OROVILLE – Sometimes it’s those things in your own back yard that are least appreciated.
It’s pretty early in the game to render a final verdict on whether or not the Similkameen Trail is properly appreciated, but its easy access, dual starting points and status as part of the Pacific Northwest Trail make it one of the area’s most family-friendly trails.
It even has its own Facebook page.
Technically, the Similkameen is considered an “urban trail” since the primary trailhead lies within the Oroville city limits, at the end of Kernan Rd. (west of the Old Oroville Depot Museum and Visitors Center). The first two miles of the trail are wide and flat, suitable for jogging and casual walking with little elevation change.
Signs along the trail highlight items of historical or natural significance.
The trail then rises about 50 feet through a vineyard to the second (Taber) trail head, which branches off the Oroville/Loomis highway. From there the trail winds back down to the river across a refurbished railroad bridge that is now used only for foot traffic.
The remainder of the trail has a wilder feel to it, heading west into the Similkameen River gorge with views of the river and canyon at nearly every turn.
There are still few elevation changes.
For now, the trail ends after about 3.5 miles at a fence, with a viewpoint and benches that provide a nice view of the Enloe Dam further up the river.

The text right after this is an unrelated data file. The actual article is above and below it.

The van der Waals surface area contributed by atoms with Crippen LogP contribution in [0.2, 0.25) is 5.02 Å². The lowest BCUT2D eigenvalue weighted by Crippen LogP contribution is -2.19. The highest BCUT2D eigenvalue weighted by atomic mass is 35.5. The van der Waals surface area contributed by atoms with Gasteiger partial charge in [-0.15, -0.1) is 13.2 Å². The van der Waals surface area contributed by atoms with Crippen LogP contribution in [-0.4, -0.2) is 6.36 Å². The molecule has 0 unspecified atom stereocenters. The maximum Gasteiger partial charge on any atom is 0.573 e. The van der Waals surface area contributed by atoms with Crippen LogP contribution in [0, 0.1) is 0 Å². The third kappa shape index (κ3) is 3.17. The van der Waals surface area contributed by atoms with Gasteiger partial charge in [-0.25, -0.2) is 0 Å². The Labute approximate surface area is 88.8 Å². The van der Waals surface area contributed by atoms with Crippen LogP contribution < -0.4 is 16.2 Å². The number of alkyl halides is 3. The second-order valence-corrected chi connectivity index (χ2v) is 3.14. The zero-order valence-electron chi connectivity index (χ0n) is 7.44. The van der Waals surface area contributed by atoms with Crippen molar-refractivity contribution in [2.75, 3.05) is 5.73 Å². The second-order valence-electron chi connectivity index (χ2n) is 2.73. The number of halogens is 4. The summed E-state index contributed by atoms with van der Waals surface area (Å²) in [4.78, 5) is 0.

Future plans call for the trail to extend another 12 or so miles west to Nighthawk. For now, to pick up the rest of the PNT, one must backtrack to the start of the trail and either drive west into the Cascades to pick it up at the west-bound trailhead at Cold Springs (several miles above Chopaka Lake) or to head eastbound, at the Whistler Canyon trailhead just south of Oroville.
During the summer, the Similkameen Trail is best traveled in the early morning hours as the heat quickly builds in the late morning and early afternoon. There’s plenty of wildflowers and birds to see, as well as the occasional bear sighting and, for the sharp-eyed, an occasional golf ball flying off the plateau above and across the river near the end of the trail where the Oroville Golf Club is located.
Whether living in town or just passing through, it is a trail worth the walk, and can be easily run as well.